A new report by the KC Federal Reserve showed farmland values have trended at- or near-record highs across most of the U.S. last fall and into this year. Values in most states, in particular those in the Corn Belt, Texas and mountain states, have increased between 20% and 25% in 2021, though that trajectory has softened to between 2% and 4% in the first quarter of 2022. Average land loan rates saw increases in the first quarter of the year and if the Fed continues to raise rates, a reduction in farmland value will likely occur.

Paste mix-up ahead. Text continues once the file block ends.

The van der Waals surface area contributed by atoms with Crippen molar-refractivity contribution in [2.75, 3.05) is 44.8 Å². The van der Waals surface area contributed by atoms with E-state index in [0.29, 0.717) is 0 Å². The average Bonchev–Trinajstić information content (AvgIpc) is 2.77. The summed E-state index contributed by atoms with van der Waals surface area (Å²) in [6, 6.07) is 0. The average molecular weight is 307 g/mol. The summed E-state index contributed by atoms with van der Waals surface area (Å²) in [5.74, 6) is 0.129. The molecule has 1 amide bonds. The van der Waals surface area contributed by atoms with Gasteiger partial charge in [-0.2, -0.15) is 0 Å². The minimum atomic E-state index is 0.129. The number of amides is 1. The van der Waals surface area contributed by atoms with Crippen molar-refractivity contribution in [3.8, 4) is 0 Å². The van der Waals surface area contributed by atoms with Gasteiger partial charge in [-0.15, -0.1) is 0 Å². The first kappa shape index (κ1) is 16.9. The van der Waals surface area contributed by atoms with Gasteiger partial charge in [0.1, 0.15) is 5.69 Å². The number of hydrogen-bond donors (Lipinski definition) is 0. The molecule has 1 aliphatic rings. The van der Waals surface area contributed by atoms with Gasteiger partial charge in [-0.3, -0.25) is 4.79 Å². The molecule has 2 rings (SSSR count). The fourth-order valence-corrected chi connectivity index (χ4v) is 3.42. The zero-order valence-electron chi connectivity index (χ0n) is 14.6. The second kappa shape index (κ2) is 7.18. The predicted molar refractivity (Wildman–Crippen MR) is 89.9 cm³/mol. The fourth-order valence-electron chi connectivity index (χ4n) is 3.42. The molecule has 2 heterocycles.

If investors lose enthusiasm for farmland purchases among higher interest rates and subsequently higher profitability needs, land values will likely fall to meet the decrease in demand. Much of the future of land value pricing will depend on how far the Fed will raise interest rates and how long investors will tolerate the more competitive environment.